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Getting the Within Estimator of Cross-Level Interactions in Multilevel Models with Pooled Cross-Sections: Why Country Dummies (Sometimes) Do Not Do the Job


Giesselmann, Marco; Schmidt-Catran, Alexander W (2019). Getting the Within Estimator of Cross-Level Interactions in Multilevel Models with Pooled Cross-Sections: Why Country Dummies (Sometimes) Do Not Do the Job. Sociological Methodology, 49(1):190-219.

Abstract

Multilevel models with persons nested in countries are increasingly popular in cross-country research. Recently, social scientists have started to analyze data with a three-level structure: persons at level 1, nested in year-specific country samples at level 2, nested in countries at level 3. By using a country fixed-effects estimator, or an alternative equivalent specification in a random-effects framework, this structure is increasingly used to estimate within-country effects in order to control for unobserved heterogeneity. For the main effects of country-level characteristics, such estimators have been shown to have desirable statistical properties. However, estimators of cross-level interactions in these models are not exhibiting these attractive properties: as algebraic transformations show, they are not independent of between-country variation and thus carry country-specific heterogeneity. Monte Carlo experiments consistently reveal the standard approaches to within estimation to provide biased estimates of cross-level interactions in the presence of an unobserved correlated moderator at the country level. To obtain an unbiased within-country estimator of a cross-level interaction, effect heterogeneity must be systematically controlled. By replicating a published analysis, we demonstrate the relevance of this extended country fixed-effects estimator in research practice. The intent of this article is to provide advice for multilevel practitioners, who will be increasingly confronted with the availability of pooled cross-sectional survey data.

Abstract

Multilevel models with persons nested in countries are increasingly popular in cross-country research. Recently, social scientists have started to analyze data with a three-level structure: persons at level 1, nested in year-specific country samples at level 2, nested in countries at level 3. By using a country fixed-effects estimator, or an alternative equivalent specification in a random-effects framework, this structure is increasingly used to estimate within-country effects in order to control for unobserved heterogeneity. For the main effects of country-level characteristics, such estimators have been shown to have desirable statistical properties. However, estimators of cross-level interactions in these models are not exhibiting these attractive properties: as algebraic transformations show, they are not independent of between-country variation and thus carry country-specific heterogeneity. Monte Carlo experiments consistently reveal the standard approaches to within estimation to provide biased estimates of cross-level interactions in the presence of an unobserved correlated moderator at the country level. To obtain an unbiased within-country estimator of a cross-level interaction, effect heterogeneity must be systematically controlled. By replicating a published analysis, we demonstrate the relevance of this extended country fixed-effects estimator in research practice. The intent of this article is to provide advice for multilevel practitioners, who will be increasingly confronted with the availability of pooled cross-sectional survey data.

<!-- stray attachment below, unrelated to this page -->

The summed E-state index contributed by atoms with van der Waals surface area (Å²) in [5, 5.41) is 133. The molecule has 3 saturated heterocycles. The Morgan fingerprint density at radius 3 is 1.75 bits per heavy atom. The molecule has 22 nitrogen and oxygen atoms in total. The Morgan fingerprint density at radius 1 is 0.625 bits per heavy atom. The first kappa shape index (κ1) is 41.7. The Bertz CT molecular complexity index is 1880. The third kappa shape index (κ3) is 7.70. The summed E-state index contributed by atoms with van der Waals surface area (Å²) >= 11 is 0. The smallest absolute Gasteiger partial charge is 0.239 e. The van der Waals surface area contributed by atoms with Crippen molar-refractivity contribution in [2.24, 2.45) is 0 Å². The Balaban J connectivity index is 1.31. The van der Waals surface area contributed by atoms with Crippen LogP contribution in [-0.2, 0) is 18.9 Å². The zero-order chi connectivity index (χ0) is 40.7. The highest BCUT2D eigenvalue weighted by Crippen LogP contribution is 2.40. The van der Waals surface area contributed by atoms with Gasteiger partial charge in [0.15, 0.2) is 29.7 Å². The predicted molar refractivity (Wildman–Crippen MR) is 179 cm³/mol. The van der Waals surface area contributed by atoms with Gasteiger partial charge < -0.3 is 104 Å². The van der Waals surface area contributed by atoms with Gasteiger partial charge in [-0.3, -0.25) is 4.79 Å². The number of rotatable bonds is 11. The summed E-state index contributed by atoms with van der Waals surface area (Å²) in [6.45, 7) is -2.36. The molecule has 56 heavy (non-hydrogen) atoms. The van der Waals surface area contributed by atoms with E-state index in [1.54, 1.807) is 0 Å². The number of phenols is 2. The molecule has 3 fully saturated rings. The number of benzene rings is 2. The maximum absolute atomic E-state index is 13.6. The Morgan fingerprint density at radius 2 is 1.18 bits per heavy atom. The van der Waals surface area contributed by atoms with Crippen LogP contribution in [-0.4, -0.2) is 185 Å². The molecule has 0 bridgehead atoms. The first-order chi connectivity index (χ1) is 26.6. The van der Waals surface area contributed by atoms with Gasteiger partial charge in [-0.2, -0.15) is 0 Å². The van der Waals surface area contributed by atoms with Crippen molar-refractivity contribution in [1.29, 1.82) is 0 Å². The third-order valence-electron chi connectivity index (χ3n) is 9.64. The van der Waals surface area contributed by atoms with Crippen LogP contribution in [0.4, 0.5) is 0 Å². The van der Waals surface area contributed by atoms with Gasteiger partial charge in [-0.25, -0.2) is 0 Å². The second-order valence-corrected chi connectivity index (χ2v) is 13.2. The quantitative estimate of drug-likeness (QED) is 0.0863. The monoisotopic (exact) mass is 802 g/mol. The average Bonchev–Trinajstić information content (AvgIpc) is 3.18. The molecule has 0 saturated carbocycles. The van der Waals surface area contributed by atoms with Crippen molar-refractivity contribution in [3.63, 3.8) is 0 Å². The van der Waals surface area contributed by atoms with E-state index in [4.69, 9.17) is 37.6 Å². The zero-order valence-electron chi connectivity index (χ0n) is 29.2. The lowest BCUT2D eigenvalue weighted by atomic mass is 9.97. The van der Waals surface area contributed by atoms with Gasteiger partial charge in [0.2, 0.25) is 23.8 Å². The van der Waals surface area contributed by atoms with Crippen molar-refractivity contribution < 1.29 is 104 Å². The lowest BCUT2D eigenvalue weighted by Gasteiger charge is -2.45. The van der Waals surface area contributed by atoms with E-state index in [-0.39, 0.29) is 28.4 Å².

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Additional indexing

Item Type:Journal Article, refereed, original work
Communities & Collections:06 Faculty of Arts > Institute of Sociology
Dewey Decimal Classification:300 Social sciences, sociology & anthropology
310 Statistics
Scopus Subject Areas:Social Sciences & Humanities > Sociology and Political Science
Uncontrolled Keywords:cross-level interaction, pooled cross-section, country fixed effects, fixed effects, multilevel analysis, within effect
Language:English
Date:1 August 2019
Deposited On:22 Jan 2020 08:38
Last Modified:29 Jul 2020 13:23
Publisher:Sage Publications
ISSN:0081-1750
OA Status:Closed
Publisher DOI:https://doi.org/10.1177/0081175018809150

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